This week, leaders from NATO's 32 member nations convene in Washington for a summit of the transatlantic security alliance, with additional military and financial backing for Ukraine topping the agenda. However, much of the spotlight will be on US President Joe Biden, as some within his own Democratic Party urge him to abandon his bid for a second term. This follows Biden's lackluster performance in a debate last month against his rival in the November 5 presidential election, former Republican President Donald Trump. The election's outcome could significantly alter Washington's foreign policy. Key figures to watch at the North Atlantic Treaty Organization's meeting this week include:

Joe Biden — The US president faces a pivotal week as he attempts to bolster an election campaign that has been on the defensive since a shaky debate on June 27 against Trump, which raised doubts about Biden's capability to govern for another 4-1/2 years. At 81, Biden will engage in talks with British Prime Minister Keir Starmer and Ukrainian President Volodymyr Zelensky, among others, amid mounting pressure from US congressional Democrats urging him to withdraw his re-election bid.

Volodymyr Zelensky — The Ukrainian president aims to garner more support to counter Russia's aggression and is likely to advocate for a faster route to NATO membership than the alliance has currently offered.

Keir Starmer — The newly elected British prime minister will embark on his first international trip after leading the Labour Party to a decisive victory in Britain's parliamentary election last week. Starmer has committed to upholding the previous Conservative government's stance on Ukraine by continuing to support Kyiv in its conflict with Russia.

Emmanuel Macron — The French president arrives in Washington shortly after suffering a significant loss of political influence in a snap election. The decision to hold the election took both Macron's close allies and opponents by surprise, with some within his own camp criticizing the move as imprudent. Following the second round of voting on Sunday, France is now faced with a tumultuous and divided parliament.

Viktor Orban — The Hungarian prime minister, known for his criticism of Western military aid to Ukraine and his warm relations with both Russia and China, will be in Washington following a surprise trip to Beijing on Monday to discuss a potential peace agreement in Ukraine. Hungary recently assumed the six-month rotating presidency of the European Union, and Orban has since visited both Zelensky and Russian President Vladimir Putin. His trip to Russia drew criticism from other European leaders, who argued that he lacked the EU mandate to negotiate a ceasefire in Ukraine.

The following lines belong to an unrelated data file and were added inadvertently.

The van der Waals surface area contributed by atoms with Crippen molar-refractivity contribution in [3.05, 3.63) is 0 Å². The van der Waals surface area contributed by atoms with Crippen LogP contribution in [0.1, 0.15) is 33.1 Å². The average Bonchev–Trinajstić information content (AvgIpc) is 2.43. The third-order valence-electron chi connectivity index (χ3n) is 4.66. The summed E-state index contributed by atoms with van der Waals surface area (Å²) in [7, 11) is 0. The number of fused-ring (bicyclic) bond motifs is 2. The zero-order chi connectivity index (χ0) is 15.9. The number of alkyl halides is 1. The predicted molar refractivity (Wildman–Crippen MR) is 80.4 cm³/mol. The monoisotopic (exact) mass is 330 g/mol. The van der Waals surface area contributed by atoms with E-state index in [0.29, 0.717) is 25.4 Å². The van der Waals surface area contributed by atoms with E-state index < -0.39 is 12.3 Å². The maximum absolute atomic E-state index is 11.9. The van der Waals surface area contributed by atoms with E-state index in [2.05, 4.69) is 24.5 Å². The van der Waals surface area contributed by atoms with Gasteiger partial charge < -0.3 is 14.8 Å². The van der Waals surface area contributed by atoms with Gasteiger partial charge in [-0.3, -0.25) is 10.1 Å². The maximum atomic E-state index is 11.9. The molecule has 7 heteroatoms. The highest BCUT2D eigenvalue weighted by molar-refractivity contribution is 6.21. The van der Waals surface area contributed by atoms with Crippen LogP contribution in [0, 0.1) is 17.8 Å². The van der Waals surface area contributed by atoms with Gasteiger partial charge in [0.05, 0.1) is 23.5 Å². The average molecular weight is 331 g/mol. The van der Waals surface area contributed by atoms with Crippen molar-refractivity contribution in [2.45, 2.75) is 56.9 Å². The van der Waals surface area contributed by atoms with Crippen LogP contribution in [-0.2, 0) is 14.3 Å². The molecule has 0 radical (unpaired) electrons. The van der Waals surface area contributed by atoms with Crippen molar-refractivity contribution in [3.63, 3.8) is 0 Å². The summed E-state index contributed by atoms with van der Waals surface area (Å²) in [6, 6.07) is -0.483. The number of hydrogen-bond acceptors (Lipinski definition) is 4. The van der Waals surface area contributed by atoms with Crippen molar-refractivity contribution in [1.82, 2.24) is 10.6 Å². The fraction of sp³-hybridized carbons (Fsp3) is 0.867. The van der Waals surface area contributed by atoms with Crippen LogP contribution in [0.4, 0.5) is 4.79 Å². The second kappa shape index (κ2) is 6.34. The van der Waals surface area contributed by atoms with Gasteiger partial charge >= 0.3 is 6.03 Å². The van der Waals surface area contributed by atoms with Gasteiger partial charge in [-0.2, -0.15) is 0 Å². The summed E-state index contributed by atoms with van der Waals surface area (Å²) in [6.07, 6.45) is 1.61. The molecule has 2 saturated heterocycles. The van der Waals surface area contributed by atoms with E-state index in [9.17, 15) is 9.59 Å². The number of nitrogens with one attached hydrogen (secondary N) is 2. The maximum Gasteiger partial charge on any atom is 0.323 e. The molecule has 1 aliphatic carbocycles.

Ulf Kristersson — The Swedish prime minister will represent his country at its inaugural NATO summit since joining the alliance in March. Prior to his departure, Kristersson affirmed Sweden's full support for the notion that Ukraine's future should be within NATO.

Yoon Suk Yeol — The South Korean president, who has advocated for stronger security partnerships with Europe and other US allies to counter North Korea's nuclear and missile threats, plans to discuss the threat posed by Pyongyang to Europe through enhanced military ties with Russia.

Justin Trudeau — The Canadian prime minister, facing pressure as his Liberal government lags behind the main opposition party in polls, may encounter renewed scrutiny over Ottawa's defense spending, which falls short of the 2% of gross domestic product agreed upon by NATO allies. In a recent policy update, the Trudeau government committed to increasing military spending from 1.4% of GDP to 1.76% by 2030.